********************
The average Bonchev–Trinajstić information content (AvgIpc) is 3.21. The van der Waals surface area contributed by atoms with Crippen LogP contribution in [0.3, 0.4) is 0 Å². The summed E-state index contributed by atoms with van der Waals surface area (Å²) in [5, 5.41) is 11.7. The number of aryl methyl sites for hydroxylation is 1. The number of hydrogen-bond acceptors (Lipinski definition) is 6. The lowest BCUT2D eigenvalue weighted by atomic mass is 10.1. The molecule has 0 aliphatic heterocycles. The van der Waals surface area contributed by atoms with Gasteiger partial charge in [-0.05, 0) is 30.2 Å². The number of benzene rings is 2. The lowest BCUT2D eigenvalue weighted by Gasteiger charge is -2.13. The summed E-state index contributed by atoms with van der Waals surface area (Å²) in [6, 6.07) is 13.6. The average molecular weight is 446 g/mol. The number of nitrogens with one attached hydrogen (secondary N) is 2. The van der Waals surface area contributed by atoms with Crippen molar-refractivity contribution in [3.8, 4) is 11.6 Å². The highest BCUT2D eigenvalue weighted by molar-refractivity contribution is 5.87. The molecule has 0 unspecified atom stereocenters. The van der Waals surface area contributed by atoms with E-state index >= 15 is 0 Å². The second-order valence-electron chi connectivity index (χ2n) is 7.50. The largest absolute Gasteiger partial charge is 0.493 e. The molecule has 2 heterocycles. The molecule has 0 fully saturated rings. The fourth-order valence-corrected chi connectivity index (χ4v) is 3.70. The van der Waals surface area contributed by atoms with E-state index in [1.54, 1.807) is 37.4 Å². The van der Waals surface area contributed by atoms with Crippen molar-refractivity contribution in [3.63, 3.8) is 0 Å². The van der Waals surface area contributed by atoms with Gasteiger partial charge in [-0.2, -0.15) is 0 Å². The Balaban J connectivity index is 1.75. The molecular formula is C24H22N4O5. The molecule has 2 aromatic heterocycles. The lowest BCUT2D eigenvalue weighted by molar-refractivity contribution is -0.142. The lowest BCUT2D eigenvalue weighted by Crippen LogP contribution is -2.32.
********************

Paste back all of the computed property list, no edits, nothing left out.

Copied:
The average Bonchev–Trinajstić information content (AvgIpc) is 3.21. The van der Waals surface area contributed by atoms with Crippen LogP contribution in [0.3, 0.4) is 0 Å². The summed E-state index contributed by atoms with van der Waals surface area (Å²) in [5, 5.41) is 11.7. The number of aryl methyl sites for hydroxylation is 1. The number of hydrogen-bond acceptors (Lipinski definition) is 6. The lowest BCUT2D eigenvalue weighted by atomic mass is 10.1. The molecule has 0 aliphatic heterocycles. The van der Waals surface area contributed by atoms with Gasteiger partial charge in [-0.05, 0) is 30.2 Å². The number of benzene rings is 2. The lowest BCUT2D eigenvalue weighted by Gasteiger charge is -2.13. The summed E-state index contributed by atoms with van der Waals surface area (Å²) in [6, 6.07) is 13.6. The average molecular weight is 446 g/mol. The number of nitrogens with one attached hydrogen (secondary N) is 2. The van der Waals surface area contributed by atoms with Crippen molar-refractivity contribution in [3.8, 4) is 11.6 Å². The highest BCUT2D eigenvalue weighted by molar-refractivity contribution is 5.87. The molecule has 0 unspecified atom stereocenters. The van der Waals surface area contributed by atoms with E-state index >= 15 is 0 Å². The second-order valence-electron chi connectivity index (χ2n) is 7.50. The largest absolute Gasteiger partial charge is 0.493 e. The molecule has 2 heterocycles. The molecule has 0 fully saturated rings. The fourth-order valence-corrected chi connectivity index (χ4v) is 3.70. The van der Waals surface area contributed by atoms with E-state index in [1.54, 1.807) is 37.4 Å². The van der Waals surface area contributed by atoms with Crippen molar-refractivity contribution in [3.63, 3.8) is 0 Å². The van der Waals surface area contributed by atoms with Gasteiger partial charge in [-0.2, -0.15) is 0 Å². The Balaban J connectivity index is 1.75. The molecular formula is C24H22N4O5. The molecule has 2 aromatic heterocycles. The lowest BCUT2D eigenvalue weighted by molar-refractivity contribution is -0.142. The lowest BCUT2D eigenvalue weighted by Crippen LogP contribution is -2.32.